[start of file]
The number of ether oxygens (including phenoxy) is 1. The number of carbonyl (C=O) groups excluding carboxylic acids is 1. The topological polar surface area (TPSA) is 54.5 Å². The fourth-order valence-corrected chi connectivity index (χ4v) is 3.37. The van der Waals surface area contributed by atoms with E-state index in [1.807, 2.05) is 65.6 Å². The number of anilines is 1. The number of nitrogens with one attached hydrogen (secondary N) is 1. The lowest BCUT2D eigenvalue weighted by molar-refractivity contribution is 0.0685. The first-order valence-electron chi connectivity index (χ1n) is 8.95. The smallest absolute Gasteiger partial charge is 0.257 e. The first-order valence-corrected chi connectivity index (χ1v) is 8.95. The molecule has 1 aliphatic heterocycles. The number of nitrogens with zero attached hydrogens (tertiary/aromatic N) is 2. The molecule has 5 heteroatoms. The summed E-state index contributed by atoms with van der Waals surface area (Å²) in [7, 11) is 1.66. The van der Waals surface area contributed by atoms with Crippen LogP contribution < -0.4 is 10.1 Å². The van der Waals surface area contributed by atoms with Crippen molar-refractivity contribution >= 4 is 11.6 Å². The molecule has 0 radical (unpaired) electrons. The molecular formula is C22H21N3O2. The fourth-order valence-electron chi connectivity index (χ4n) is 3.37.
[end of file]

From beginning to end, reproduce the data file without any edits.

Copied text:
The number of ether oxygens (including phenoxy) is 1. The number of carbonyl (C=O) groups excluding carboxylic acids is 1. The topological polar surface area (TPSA) is 54.5 Å². The fourth-order valence-corrected chi connectivity index (χ4v) is 3.37. The van der Waals surface area contributed by atoms with E-state index in [1.807, 2.05) is 65.6 Å². The number of anilines is 1. The number of nitrogens with one attached hydrogen (secondary N) is 1. The lowest BCUT2D eigenvalue weighted by molar-refractivity contribution is 0.0685. The first-order valence-electron chi connectivity index (χ1n) is 8.95. The smallest absolute Gasteiger partial charge is 0.257 e. The first-order valence-corrected chi connectivity index (χ1v) is 8.95. The molecule has 1 aliphatic heterocycles. The number of nitrogens with zero attached hydrogens (tertiary/aromatic N) is 2. The molecule has 5 heteroatoms. The summed E-state index contributed by atoms with van der Waals surface area (Å²) in [7, 11) is 1.66. The van der Waals surface area contributed by atoms with Crippen LogP contribution < -0.4 is 10.1 Å². The van der Waals surface area contributed by atoms with Crippen molar-refractivity contribution >= 4 is 11.6 Å². The molecule has 0 radical (unpaired) electrons. The molecular formula is C22H21N3O2. The fourth-order valence-electron chi connectivity index (χ4n) is 3.37.